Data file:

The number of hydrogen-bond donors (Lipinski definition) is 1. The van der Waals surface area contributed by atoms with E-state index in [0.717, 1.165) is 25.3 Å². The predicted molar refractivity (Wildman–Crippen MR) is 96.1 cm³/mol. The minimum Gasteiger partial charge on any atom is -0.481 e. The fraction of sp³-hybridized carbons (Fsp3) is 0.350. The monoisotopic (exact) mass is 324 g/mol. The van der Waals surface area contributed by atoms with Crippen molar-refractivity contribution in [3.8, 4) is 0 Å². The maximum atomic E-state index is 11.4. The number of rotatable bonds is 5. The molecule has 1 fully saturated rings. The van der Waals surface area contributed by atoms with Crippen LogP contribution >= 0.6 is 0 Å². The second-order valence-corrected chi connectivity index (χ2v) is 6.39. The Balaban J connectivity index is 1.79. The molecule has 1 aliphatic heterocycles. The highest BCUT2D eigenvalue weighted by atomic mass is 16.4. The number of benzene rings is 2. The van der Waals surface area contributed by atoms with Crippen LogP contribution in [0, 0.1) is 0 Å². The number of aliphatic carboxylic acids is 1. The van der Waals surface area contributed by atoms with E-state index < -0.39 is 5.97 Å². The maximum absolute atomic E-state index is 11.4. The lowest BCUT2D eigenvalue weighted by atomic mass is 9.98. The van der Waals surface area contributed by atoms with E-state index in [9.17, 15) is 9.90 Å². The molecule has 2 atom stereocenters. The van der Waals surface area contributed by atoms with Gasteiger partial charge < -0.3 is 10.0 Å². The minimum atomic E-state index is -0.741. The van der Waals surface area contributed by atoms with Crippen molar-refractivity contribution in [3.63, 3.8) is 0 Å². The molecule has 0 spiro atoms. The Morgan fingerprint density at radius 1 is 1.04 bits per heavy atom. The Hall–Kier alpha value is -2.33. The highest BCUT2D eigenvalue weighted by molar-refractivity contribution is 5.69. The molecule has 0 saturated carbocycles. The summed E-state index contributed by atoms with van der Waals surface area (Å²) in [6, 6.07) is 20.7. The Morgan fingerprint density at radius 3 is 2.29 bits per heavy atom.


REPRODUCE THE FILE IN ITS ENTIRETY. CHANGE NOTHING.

The number of hydrogen-bond donors (Lipinski definition) is 1. The van der Waals surface area contributed by atoms with E-state index in [0.717, 1.165) is 25.3 Å². The predicted molar refractivity (Wildman–Crippen MR) is 96.1 cm³/mol. The minimum Gasteiger partial charge on any atom is -0.481 e. The fraction of sp³-hybridized carbons (Fsp3) is 0.350. The monoisotopic (exact) mass is 324 g/mol. The van der Waals surface area contributed by atoms with Crippen molar-refractivity contribution in [3.8, 4) is 0 Å². The maximum atomic E-state index is 11.4. The number of rotatable bonds is 5. The molecule has 1 fully saturated rings. The van der Waals surface area contributed by atoms with Crippen LogP contribution >= 0.6 is 0 Å². The second-order valence-corrected chi connectivity index (χ2v) is 6.39. The Balaban J connectivity index is 1.79. The molecule has 1 aliphatic heterocycles. The highest BCUT2D eigenvalue weighted by atomic mass is 16.4. The number of benzene rings is 2. The van der Waals surface area contributed by atoms with Crippen LogP contribution in [0, 0.1) is 0 Å². The number of aliphatic carboxylic acids is 1. The van der Waals surface area contributed by atoms with E-state index < -0.39 is 5.97 Å². The maximum absolute atomic E-state index is 11.4. The lowest BCUT2D eigenvalue weighted by atomic mass is 9.98. The van der Waals surface area contributed by atoms with E-state index in [9.17, 15) is 9.90 Å². The molecule has 2 atom stereocenters. The van der Waals surface area contributed by atoms with Gasteiger partial charge < -0.3 is 10.0 Å². The minimum atomic E-state index is -0.741. The van der Waals surface area contributed by atoms with Crippen molar-refractivity contribution in [3.63, 3.8) is 0 Å². The molecule has 0 spiro atoms. The Morgan fingerprint density at radius 1 is 1.04 bits per heavy atom. The Hall–Kier alpha value is -2.33. The highest BCUT2D eigenvalue weighted by molar-refractivity contribution is 5.69. The molecule has 0 saturated carbocycles. The summed E-state index contributed by atoms with van der Waals surface area (Å²) in [6, 6.07) is 20.7. The Morgan fingerprint density at radius 3 is 2.29 bits per heavy atom.